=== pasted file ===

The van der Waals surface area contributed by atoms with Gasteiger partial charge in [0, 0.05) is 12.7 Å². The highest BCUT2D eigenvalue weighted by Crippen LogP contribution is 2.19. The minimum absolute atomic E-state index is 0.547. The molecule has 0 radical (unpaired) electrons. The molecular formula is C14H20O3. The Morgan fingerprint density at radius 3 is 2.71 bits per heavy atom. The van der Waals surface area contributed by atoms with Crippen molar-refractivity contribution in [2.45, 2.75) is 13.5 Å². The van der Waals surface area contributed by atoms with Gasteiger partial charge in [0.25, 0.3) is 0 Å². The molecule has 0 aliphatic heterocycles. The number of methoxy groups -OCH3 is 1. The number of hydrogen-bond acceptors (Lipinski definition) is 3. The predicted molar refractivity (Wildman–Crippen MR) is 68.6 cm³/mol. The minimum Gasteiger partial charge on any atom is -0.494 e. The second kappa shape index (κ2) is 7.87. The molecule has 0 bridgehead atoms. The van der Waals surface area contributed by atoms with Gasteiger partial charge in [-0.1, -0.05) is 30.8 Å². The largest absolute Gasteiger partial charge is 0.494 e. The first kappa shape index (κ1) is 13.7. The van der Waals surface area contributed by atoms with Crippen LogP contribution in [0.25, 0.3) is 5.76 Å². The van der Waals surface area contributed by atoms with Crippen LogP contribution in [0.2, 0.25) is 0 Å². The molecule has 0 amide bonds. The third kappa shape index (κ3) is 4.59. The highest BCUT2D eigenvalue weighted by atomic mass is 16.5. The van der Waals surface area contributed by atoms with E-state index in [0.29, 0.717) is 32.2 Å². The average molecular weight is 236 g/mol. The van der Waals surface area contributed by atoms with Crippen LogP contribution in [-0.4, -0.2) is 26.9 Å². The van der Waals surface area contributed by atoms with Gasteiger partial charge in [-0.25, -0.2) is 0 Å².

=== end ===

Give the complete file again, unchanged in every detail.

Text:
The van der Waals surface area contributed by atoms with Gasteiger partial charge in [0, 0.05) is 12.7 Å². The highest BCUT2D eigenvalue weighted by Crippen LogP contribution is 2.19. The minimum absolute atomic E-state index is 0.547. The molecule has 0 radical (unpaired) electrons. The molecular formula is C14H20O3. The Morgan fingerprint density at radius 3 is 2.71 bits per heavy atom. The van der Waals surface area contributed by atoms with Crippen molar-refractivity contribution in [2.45, 2.75) is 13.5 Å². The van der Waals surface area contributed by atoms with Gasteiger partial charge in [0.25, 0.3) is 0 Å². The molecule has 0 aliphatic heterocycles. The number of methoxy groups -OCH3 is 1. The number of hydrogen-bond acceptors (Lipinski definition) is 3. The predicted molar refractivity (Wildman–Crippen MR) is 68.6 cm³/mol. The minimum Gasteiger partial charge on any atom is -0.494 e. The second kappa shape index (κ2) is 7.87. The molecule has 0 bridgehead atoms. The van der Waals surface area contributed by atoms with Gasteiger partial charge in [-0.1, -0.05) is 30.8 Å². The largest absolute Gasteiger partial charge is 0.494 e. The first kappa shape index (κ1) is 13.7. The van der Waals surface area contributed by atoms with Crippen LogP contribution in [0.25, 0.3) is 5.76 Å². The van der Waals surface area contributed by atoms with Crippen LogP contribution in [0.2, 0.25) is 0 Å². The molecule has 0 amide bonds. The third kappa shape index (κ3) is 4.59. The highest BCUT2D eigenvalue weighted by atomic mass is 16.5. The van der Waals surface area contributed by atoms with E-state index in [0.29, 0.717) is 32.2 Å². The average molecular weight is 236 g/mol. The van der Waals surface area contributed by atoms with Crippen LogP contribution in [-0.4, -0.2) is 26.9 Å². The van der Waals surface area contributed by atoms with Gasteiger partial charge in [-0.25, -0.2) is 0 Å².